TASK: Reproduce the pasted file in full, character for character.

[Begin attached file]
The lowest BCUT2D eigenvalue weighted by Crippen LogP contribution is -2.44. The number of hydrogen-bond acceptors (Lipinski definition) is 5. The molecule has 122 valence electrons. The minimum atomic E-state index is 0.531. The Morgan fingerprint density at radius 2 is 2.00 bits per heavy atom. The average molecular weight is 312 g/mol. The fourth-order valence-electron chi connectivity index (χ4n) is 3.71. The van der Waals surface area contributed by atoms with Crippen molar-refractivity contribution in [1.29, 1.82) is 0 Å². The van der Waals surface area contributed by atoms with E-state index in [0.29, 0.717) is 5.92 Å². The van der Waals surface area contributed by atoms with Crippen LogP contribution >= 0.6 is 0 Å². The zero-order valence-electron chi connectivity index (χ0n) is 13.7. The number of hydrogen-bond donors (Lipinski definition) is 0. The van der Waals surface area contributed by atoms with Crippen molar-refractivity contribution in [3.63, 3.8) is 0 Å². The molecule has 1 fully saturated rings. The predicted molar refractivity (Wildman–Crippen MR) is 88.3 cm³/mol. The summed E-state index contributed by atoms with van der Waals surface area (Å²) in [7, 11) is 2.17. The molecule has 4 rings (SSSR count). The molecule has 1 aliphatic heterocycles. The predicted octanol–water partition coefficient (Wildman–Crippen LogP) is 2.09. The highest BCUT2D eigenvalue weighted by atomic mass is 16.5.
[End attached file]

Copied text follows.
The lowest BCUT2D eigenvalue weighted by Crippen LogP contribution is -2.44. The number of hydrogen-bond acceptors (Lipinski definition) is 5. The molecule has 122 valence electrons. The minimum atomic E-state index is 0.531. The Morgan fingerprint density at radius 2 is 2.00 bits per heavy atom. The average molecular weight is 312 g/mol. The fourth-order valence-electron chi connectivity index (χ4n) is 3.71. The van der Waals surface area contributed by atoms with Crippen molar-refractivity contribution in [1.29, 1.82) is 0 Å². The van der Waals surface area contributed by atoms with E-state index in [0.29, 0.717) is 5.92 Å². The van der Waals surface area contributed by atoms with Crippen LogP contribution >= 0.6 is 0 Å². The zero-order valence-electron chi connectivity index (χ0n) is 13.7. The number of hydrogen-bond donors (Lipinski definition) is 0. The van der Waals surface area contributed by atoms with Crippen molar-refractivity contribution in [3.63, 3.8) is 0 Å². The molecule has 1 fully saturated rings. The predicted molar refractivity (Wildman–Crippen MR) is 88.3 cm³/mol. The summed E-state index contributed by atoms with van der Waals surface area (Å²) in [7, 11) is 2.17. The molecule has 4 rings (SSSR count). The molecule has 1 aliphatic heterocycles. The predicted octanol–water partition coefficient (Wildman–Crippen LogP) is 2.09. The highest BCUT2D eigenvalue weighted by atomic mass is 16.5.